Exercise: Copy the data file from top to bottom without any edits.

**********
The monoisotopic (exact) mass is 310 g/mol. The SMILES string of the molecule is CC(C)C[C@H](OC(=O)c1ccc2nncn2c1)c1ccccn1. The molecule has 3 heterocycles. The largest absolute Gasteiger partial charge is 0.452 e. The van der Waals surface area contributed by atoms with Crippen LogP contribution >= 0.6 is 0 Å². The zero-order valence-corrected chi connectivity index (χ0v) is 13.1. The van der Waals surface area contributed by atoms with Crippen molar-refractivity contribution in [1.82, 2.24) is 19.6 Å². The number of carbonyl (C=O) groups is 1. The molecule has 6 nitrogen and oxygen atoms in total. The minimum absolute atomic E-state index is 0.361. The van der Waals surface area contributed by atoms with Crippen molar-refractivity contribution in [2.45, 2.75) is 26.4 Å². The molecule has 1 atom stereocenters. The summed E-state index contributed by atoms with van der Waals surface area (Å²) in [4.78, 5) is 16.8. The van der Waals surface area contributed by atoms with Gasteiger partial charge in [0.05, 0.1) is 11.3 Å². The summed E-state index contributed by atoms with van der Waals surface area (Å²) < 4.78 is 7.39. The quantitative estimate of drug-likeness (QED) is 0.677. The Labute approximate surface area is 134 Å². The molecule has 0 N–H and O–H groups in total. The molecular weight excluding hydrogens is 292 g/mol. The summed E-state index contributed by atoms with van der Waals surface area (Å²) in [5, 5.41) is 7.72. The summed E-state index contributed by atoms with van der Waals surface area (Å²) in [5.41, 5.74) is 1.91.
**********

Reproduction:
The monoisotopic (exact) mass is 310 g/mol. The SMILES string of the molecule is CC(C)C[C@H](OC(=O)c1ccc2nncn2c1)c1ccccn1. The molecule has 3 heterocycles. The largest absolute Gasteiger partial charge is 0.452 e. The van der Waals surface area contributed by atoms with Crippen LogP contribution >= 0.6 is 0 Å². The zero-order valence-corrected chi connectivity index (χ0v) is 13.1. The van der Waals surface area contributed by atoms with Crippen molar-refractivity contribution in [1.82, 2.24) is 19.6 Å². The number of carbonyl (C=O) groups is 1. The molecule has 6 nitrogen and oxygen atoms in total. The minimum absolute atomic E-state index is 0.361. The van der Waals surface area contributed by atoms with Crippen molar-refractivity contribution in [2.45, 2.75) is 26.4 Å². The molecule has 1 atom stereocenters. The summed E-state index contributed by atoms with van der Waals surface area (Å²) in [4.78, 5) is 16.8. The van der Waals surface area contributed by atoms with Gasteiger partial charge in [0.05, 0.1) is 11.3 Å². The summed E-state index contributed by atoms with van der Waals surface area (Å²) < 4.78 is 7.39. The quantitative estimate of drug-likeness (QED) is 0.677. The Labute approximate surface area is 134 Å². The molecule has 0 N–H and O–H groups in total. The molecular weight excluding hydrogens is 292 g/mol. The summed E-state index contributed by atoms with van der Waals surface area (Å²) in [5, 5.41) is 7.72. The summed E-state index contributed by atoms with van der Waals surface area (Å²) in [5.41, 5.74) is 1.91.